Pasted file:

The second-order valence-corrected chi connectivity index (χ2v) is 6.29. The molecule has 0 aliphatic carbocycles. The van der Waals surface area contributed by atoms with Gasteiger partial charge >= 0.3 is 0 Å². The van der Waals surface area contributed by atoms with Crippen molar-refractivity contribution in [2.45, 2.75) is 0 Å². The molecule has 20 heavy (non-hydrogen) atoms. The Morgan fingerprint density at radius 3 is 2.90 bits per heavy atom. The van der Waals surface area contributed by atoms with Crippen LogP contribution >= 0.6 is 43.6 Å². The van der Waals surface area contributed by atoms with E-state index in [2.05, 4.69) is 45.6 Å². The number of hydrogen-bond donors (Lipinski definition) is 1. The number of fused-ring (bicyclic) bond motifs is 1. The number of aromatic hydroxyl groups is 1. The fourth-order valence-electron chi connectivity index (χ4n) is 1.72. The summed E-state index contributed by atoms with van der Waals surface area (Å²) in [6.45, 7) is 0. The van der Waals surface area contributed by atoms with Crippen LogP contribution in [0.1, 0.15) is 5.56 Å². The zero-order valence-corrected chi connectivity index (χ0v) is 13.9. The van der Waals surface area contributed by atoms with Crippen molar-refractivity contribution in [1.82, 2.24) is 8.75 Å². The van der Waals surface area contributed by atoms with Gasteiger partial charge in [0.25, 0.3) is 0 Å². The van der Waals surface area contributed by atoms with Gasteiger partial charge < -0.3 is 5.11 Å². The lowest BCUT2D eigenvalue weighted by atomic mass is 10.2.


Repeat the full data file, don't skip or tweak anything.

The second-order valence-corrected chi connectivity index (χ2v) is 6.29. The molecule has 0 aliphatic carbocycles. The van der Waals surface area contributed by atoms with Gasteiger partial charge >= 0.3 is 0 Å². The van der Waals surface area contributed by atoms with Crippen molar-refractivity contribution in [2.45, 2.75) is 0 Å². The molecule has 20 heavy (non-hydrogen) atoms. The Morgan fingerprint density at radius 3 is 2.90 bits per heavy atom. The van der Waals surface area contributed by atoms with Crippen LogP contribution >= 0.6 is 43.6 Å². The van der Waals surface area contributed by atoms with E-state index in [2.05, 4.69) is 45.6 Å². The number of hydrogen-bond donors (Lipinski definition) is 1. The number of fused-ring (bicyclic) bond motifs is 1. The number of aromatic hydroxyl groups is 1. The fourth-order valence-electron chi connectivity index (χ4n) is 1.72. The summed E-state index contributed by atoms with van der Waals surface area (Å²) in [6.45, 7) is 0. The van der Waals surface area contributed by atoms with Crippen LogP contribution in [0.1, 0.15) is 5.56 Å². The zero-order valence-corrected chi connectivity index (χ0v) is 13.9. The van der Waals surface area contributed by atoms with Crippen molar-refractivity contribution in [1.82, 2.24) is 8.75 Å². The van der Waals surface area contributed by atoms with Gasteiger partial charge in [0.25, 0.3) is 0 Å². The van der Waals surface area contributed by atoms with Gasteiger partial charge < -0.3 is 5.11 Å². The lowest BCUT2D eigenvalue weighted by atomic mass is 10.2.